Stocks rose sharply Tuesday as hopes grew for more U.S. stimulus, progress was made on vaccinations and investors looked ahead to earnings from tech giants Amazon.com and Alphabet .
The Dow Jones Industrial Average jumped 560 points, or 1.86%, to 30,772, the S&P 500 rose 1.6% and the Nasdaq gained 1.48%.
Stocks were on track for their biggest gains in three months.
Shares of GameStop slumped Tuesday and silver pulled back from an eight-year high as it appears frenzied retail trading that has gripped the markets over the past two weeks was fading.
President Joe Biden held what was described as a productive meeting with 10 moderate Republican senators to discuss stimulus options. The president is pushing for a coronavirus relief package of $1.9 trillion, while Republicans have countered with an offer of $600 billion.
Following Monday’s meeting, Biden’s press secretary said the president intended to continue pressing for a larger bill, even if it didn’t come with Republican support.
“The sound of more stimulus, which tends to raise all boats, was music to the market’s ears,” said Stephen Innes, chief global market strategist of Axi.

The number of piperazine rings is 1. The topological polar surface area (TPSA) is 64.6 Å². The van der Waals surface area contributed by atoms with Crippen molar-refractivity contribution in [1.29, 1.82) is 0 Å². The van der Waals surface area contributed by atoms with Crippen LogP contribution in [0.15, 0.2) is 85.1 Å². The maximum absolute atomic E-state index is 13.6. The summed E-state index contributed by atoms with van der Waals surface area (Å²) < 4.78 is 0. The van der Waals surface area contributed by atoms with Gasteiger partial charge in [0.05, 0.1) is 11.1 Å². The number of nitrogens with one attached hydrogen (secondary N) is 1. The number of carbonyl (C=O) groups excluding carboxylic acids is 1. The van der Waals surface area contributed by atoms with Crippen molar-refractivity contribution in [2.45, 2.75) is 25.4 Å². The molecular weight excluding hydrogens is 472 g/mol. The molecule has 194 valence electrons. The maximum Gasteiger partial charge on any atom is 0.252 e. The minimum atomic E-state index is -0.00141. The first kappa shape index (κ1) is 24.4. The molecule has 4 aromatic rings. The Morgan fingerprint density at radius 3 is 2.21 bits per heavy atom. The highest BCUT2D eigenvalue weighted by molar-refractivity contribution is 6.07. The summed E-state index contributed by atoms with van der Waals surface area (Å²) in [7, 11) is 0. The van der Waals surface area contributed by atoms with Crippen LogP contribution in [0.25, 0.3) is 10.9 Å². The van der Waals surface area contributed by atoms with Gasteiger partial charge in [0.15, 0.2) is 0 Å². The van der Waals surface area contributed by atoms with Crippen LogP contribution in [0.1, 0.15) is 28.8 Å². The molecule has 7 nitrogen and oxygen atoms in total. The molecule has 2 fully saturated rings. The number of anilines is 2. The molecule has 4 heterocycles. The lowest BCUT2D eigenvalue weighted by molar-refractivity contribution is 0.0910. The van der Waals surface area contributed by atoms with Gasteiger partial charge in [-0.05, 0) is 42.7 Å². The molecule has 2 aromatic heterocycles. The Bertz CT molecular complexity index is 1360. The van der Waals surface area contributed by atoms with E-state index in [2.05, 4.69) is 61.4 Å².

On the virus front, more Americans have received at least one dose of a Covid-19 vaccine than have tested positive for the virus.
According to Bloomberg, 26.5 million Americans had received one or both doses of the current vaccines, while 26.3 million people have tested positive for Covid-19, the disease caused by the coronavirus.
More than 443,000 people in the U.S. have died from the virus, according to data from Johns Hopkins University.
GameStop was down almost 52% on Tuesday and earlier in the session was halted for volatility after falling more than 60%. The video game retailer, and other heavily shorted names such as AMC Entertainment and Koss Corp. , have seen manic gains in recent weeks, fueled largely by online communities such as Reddit’s WallStreetBets forum.
Silver prices fell Tuesday after the Chicago Mercantile Exchange lifted margin requirements.
United Parcel Service posted a $3.3 billion fourth-quarter loss but adjusted earnings that were well above Wall Street forecasts as the pandemic continued to drive consumers and businesses to rely on Big Brown, particularly during the holidays.
This article was originally published by TheStreet.